Let , then . Both and are SPD (Symmetric Positive Definite) matrices, so can be eigen decomposed. Since both the matrices have rank , they have non-zero eigen values and are same. has zero eigen values and has zero eigen values

so, diagonal elements are are eigen values of and right singular vectors are eigen vectors of . Let are eigen vectors corresponding to eigen values such that and . Let , Then

i.e. the second set of eigen vectors corresponds to null space of and since , .

So, we have \begin{equation} Z^{-1}V^T_1 A^TAV_1Z^{-1} = \mathbf{I} \end{equation} where

Let is an matrix, then we have showing that are orthonormal vectors in where

Similarly we can show that diagonal elements are are eigen values of and right singular vectors are eigen vectors of . We can factor where is given by the above equation, is the null space of which is of dimension (m-r).

## Eigen decomposition Vs SVD

Let us consider the eigendecomposition and the SVD .

- The SVD always exists for any matrix . The eigen decomposition is only defined for square matrices and only exists if we can find a basis of eigenv ectors of .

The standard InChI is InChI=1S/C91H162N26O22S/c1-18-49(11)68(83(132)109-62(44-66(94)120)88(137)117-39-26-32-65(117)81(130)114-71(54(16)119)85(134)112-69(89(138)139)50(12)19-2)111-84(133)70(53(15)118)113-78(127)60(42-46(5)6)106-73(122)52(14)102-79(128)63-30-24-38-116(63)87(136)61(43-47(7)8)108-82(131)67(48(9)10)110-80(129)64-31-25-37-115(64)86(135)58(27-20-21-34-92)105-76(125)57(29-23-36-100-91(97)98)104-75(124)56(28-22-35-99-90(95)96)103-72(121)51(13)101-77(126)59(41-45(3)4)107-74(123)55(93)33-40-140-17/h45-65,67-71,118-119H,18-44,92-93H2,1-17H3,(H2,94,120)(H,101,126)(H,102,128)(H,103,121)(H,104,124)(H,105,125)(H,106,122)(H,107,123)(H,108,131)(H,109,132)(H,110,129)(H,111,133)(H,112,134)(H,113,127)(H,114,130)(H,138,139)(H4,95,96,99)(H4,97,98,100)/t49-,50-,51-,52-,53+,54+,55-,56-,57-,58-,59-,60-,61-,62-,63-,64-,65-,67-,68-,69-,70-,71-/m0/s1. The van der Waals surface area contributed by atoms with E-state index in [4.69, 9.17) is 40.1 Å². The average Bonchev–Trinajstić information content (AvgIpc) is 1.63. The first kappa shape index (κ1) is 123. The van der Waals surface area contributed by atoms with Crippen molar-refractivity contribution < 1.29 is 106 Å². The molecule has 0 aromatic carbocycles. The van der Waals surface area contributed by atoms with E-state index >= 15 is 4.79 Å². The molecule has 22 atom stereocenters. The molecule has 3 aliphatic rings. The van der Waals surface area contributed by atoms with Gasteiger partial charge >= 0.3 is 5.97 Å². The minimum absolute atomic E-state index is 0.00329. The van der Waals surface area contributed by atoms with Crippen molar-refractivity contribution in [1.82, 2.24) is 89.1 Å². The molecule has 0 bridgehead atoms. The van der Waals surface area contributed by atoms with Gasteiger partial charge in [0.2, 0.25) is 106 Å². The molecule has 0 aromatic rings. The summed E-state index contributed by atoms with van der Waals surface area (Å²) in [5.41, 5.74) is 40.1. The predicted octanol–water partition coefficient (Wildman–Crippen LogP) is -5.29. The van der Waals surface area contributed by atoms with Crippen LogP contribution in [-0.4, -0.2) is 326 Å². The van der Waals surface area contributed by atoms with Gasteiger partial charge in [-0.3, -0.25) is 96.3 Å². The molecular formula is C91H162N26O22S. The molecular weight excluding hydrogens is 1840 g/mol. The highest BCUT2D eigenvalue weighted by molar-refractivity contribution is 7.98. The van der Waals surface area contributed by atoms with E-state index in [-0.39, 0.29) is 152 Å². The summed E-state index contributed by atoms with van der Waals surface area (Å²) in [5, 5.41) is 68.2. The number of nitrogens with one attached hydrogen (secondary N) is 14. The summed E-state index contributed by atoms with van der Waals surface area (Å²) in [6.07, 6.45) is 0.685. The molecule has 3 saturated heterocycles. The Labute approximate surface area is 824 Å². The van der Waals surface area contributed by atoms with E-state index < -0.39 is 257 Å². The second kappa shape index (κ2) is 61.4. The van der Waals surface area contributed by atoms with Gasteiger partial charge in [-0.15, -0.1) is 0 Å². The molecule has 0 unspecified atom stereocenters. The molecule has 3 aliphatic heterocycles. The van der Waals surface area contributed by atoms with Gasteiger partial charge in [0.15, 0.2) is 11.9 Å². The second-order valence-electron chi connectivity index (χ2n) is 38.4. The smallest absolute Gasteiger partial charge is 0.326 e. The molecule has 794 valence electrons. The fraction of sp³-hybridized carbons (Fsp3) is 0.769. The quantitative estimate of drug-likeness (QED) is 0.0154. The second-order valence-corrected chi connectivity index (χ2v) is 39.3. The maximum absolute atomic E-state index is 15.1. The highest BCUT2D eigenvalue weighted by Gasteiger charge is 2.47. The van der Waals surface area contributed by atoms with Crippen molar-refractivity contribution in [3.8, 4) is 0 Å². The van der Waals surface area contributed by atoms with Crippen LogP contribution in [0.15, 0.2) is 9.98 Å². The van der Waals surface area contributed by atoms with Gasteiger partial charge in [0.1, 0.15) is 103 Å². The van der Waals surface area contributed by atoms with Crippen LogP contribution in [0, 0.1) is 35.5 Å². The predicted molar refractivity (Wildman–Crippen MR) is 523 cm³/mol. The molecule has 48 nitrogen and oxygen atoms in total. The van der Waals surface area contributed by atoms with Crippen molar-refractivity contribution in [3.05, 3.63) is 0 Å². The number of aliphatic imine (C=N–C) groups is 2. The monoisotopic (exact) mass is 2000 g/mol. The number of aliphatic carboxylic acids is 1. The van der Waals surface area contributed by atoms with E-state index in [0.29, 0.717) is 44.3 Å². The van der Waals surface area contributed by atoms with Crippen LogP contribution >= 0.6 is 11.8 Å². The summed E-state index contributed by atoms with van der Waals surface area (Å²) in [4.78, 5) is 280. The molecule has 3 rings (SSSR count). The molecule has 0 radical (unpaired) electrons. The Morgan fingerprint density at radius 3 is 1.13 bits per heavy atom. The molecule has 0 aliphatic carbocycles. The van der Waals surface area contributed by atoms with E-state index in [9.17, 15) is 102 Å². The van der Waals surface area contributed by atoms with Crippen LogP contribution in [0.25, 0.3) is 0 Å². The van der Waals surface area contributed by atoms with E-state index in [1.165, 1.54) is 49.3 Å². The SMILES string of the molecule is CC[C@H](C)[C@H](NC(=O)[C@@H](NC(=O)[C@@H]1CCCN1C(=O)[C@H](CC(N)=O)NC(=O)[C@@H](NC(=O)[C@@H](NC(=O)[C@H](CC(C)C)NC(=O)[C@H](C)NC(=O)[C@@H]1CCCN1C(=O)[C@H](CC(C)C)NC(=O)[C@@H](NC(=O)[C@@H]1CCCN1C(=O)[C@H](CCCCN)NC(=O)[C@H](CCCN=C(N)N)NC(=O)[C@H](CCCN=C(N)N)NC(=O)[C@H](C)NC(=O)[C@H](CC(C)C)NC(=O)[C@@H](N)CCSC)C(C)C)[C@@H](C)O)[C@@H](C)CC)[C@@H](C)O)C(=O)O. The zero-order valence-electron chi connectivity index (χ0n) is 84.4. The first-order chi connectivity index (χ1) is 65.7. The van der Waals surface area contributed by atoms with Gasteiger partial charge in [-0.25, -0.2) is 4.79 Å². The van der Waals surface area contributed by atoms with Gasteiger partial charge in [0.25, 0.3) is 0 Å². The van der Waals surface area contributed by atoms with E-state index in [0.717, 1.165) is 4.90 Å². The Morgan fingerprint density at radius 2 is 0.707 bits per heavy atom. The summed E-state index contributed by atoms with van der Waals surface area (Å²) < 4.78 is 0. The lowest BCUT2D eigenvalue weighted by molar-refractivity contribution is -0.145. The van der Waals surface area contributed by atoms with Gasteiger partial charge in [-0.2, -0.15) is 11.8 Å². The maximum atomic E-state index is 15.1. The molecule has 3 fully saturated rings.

- The vectors in the eigendecomposition matrix $P$ are not necessarily orthogonal, i.e., the change of basis is not a simple rotation and scaling. On the other hand, the vectors in the matrices and in the SVD are orthonormal, so they do represent rotations.
- Both the eigendecomposition and the SVD are compositions of three linear mappings:
- Change of basis in the domain
- Independent scaling of each new basis vector and mapping from domain to codomain
- Change of basis in codomain

A key difference between the eigendecomposition and the SVD is that in the SVD, domain and codomain can be vector spaces of different dimensions.

- In the SVD, the left and right-singular vector matrices and are generally not inverse of each other (they perform basis changes in different vector spaces). In the eigen decomposition, the basis change matrices and are inverses of each other.
- In the SVD, the entries in the diagonal matrix are all real and non- negative, which is not generally true for the diagonal matrix in the eigen decomposition.
- For symmetric square matrices, Eigen decomposition and SVD are one and the same.

SVD has many applications in machine learning ranging from dimensionality reduction to data compression and clustering.

## References

Most of the content and all the images are borrowed from

- Marc Peter Deisenroth, A. Aldo Faisal, Cheng Soon Ong, Mathematics for Machine Learning